Best Case: Tubby Smith has won 11 straight first-round games and that streak isn't going to stop now. With the customary TubbyBall defense, Gophers beat Texas and then shock Duke in the second round behind a big performance by freshman center Ralph Sampson III. Guard Lawrence Westbrook plays with improved decision-making. Smith turns down other jobs offers to stay in the Twin Cities.

Worst Case: Tubby's streak is toast. Gophers, who have won only four of their past 11 games, look like a team that's finished shortly after the opening tip, falling behind Texas by double digits and never threatening to win. Westbrook commits seven turnovers and shoots 4-for-15. Tired of shoveling snow, Tubby jets for Virginia or Georgia.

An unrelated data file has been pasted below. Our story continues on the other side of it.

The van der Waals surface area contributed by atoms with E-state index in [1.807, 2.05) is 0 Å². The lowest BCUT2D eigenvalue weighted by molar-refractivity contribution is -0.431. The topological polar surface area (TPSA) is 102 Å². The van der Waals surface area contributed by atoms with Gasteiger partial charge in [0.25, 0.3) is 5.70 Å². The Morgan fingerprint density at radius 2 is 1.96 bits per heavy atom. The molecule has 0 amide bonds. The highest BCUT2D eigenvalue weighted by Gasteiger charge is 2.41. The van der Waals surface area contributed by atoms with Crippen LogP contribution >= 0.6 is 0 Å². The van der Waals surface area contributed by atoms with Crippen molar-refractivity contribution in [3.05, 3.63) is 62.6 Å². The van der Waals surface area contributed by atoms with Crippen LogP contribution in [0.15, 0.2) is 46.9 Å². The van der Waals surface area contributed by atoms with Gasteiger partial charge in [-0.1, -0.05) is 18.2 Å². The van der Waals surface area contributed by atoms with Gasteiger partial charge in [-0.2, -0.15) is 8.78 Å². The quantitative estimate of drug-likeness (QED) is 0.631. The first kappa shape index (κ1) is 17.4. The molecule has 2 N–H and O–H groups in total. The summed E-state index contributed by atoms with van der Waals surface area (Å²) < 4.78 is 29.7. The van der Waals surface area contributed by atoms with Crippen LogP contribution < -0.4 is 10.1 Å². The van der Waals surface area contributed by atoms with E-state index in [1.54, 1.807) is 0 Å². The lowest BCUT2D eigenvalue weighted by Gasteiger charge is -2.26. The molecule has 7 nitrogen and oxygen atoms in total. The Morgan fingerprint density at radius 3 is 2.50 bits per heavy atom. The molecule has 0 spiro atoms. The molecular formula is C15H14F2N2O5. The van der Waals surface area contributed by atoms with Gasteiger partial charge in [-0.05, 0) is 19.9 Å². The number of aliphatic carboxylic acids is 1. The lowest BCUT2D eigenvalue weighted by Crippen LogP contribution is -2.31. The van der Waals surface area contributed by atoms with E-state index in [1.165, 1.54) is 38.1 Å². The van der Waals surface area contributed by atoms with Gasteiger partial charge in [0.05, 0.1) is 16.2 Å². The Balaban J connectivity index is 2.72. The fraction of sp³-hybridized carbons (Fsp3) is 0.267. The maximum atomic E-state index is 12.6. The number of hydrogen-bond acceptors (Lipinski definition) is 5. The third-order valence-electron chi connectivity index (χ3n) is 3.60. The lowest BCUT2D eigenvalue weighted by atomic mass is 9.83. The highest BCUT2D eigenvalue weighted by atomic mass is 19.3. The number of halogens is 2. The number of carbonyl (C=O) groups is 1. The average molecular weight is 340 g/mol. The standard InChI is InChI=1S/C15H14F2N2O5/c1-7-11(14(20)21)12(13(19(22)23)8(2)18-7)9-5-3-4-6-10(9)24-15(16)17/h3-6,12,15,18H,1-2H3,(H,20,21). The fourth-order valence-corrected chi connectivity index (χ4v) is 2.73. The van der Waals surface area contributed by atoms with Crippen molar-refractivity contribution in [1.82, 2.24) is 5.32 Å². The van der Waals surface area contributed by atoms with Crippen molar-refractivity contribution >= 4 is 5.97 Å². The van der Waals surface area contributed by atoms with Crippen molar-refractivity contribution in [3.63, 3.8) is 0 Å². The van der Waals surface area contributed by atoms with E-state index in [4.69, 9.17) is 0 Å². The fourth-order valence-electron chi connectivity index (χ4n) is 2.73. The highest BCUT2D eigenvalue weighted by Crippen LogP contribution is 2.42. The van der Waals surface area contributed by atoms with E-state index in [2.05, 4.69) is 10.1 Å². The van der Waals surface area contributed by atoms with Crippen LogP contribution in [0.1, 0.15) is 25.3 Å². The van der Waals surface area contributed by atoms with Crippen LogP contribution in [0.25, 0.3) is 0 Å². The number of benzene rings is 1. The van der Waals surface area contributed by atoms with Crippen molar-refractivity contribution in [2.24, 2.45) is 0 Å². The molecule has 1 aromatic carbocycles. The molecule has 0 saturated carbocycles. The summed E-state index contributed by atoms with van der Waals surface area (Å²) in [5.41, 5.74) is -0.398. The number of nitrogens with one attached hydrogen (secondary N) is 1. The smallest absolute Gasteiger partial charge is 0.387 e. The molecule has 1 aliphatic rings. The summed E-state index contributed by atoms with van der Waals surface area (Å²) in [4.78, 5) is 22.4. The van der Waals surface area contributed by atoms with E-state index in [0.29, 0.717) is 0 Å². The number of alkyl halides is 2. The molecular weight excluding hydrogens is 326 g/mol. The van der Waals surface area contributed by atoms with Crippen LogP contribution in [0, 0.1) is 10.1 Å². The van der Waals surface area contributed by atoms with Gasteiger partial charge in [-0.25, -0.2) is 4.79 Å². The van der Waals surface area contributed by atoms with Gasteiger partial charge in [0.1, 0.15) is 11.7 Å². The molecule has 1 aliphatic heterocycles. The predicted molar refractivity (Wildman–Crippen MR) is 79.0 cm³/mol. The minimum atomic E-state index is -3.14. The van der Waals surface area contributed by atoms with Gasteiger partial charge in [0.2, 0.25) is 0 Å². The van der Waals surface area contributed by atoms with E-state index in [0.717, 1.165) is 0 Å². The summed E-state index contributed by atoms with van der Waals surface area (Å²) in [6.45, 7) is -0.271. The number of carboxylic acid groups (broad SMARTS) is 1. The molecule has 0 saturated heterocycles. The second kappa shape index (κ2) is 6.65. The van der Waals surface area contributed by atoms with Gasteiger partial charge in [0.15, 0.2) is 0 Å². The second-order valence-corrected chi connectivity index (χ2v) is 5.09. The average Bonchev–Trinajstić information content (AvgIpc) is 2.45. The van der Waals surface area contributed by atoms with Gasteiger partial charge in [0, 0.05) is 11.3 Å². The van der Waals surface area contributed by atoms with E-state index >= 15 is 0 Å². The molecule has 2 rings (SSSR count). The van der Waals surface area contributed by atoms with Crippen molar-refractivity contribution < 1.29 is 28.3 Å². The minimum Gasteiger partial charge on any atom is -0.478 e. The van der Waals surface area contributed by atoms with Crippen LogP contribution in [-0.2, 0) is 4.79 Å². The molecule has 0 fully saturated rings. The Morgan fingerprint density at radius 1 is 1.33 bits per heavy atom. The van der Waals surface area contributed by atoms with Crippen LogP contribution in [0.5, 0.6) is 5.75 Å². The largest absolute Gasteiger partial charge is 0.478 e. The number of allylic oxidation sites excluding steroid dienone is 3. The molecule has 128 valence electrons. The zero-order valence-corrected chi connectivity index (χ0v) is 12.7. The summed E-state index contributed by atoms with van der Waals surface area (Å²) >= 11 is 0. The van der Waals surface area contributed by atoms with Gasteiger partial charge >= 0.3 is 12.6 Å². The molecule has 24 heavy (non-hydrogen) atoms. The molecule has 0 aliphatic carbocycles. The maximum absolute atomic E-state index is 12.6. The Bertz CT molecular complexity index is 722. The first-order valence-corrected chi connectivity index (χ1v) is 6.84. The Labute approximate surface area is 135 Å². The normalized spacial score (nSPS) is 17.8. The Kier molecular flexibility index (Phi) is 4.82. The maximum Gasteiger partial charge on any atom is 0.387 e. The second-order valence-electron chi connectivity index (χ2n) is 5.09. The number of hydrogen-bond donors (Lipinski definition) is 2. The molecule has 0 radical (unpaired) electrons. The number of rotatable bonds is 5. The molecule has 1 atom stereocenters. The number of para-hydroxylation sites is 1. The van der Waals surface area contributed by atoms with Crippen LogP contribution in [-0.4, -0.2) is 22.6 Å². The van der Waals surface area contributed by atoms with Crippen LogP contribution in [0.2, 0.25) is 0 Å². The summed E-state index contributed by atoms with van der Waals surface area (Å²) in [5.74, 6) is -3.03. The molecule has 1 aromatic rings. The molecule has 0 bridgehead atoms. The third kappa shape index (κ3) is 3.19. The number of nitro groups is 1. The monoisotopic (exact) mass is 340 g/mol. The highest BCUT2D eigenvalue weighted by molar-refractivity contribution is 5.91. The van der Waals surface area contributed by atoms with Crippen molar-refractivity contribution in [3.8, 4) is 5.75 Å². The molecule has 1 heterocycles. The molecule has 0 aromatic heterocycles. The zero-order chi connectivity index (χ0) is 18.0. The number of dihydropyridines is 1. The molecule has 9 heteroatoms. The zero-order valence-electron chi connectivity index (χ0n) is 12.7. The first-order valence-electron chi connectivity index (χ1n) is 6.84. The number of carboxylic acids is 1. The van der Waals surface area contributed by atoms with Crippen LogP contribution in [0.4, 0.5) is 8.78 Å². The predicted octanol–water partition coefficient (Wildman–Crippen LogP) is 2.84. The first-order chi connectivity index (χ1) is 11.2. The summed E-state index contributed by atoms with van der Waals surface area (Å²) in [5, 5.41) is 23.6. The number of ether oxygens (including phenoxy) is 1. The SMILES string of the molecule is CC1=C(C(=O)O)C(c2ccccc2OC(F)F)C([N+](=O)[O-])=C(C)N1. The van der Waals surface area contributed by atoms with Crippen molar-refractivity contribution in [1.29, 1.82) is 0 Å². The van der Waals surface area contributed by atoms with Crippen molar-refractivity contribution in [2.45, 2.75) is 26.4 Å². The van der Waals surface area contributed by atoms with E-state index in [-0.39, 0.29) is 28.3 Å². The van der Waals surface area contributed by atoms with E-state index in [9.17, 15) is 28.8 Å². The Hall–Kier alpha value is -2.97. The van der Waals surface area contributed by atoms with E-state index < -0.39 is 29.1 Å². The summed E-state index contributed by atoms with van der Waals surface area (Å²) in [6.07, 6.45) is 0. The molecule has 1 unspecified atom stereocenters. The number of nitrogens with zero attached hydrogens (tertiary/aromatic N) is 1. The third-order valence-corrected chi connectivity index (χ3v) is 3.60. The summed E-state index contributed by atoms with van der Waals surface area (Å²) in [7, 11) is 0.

Duke (2)

Best Case: Mike Krzyzewski signs 12 new endorsement deals after capping off a pretty solid nine months with a gold medal and national title. Jon Scheyer, the third starting point guard of the season, sure-handedly pilots the Blue Devils past three teams to reach a regional final against Pittsburgh. Gerald Henderson outleaps Sam Young to send Duke to the Final Four, where it finds Syracuse instead of archrival North Carolina -- the Tar Heels lost when Tyler Hansbrough was called for traveling on the potential winning shot. Devils beat Orange, then take down Louisville in payback for 1986 title loss. Duke wins final over Rick Pitino with three-quarter-court pass and game-winning turnaround jumper by Kyle Singler.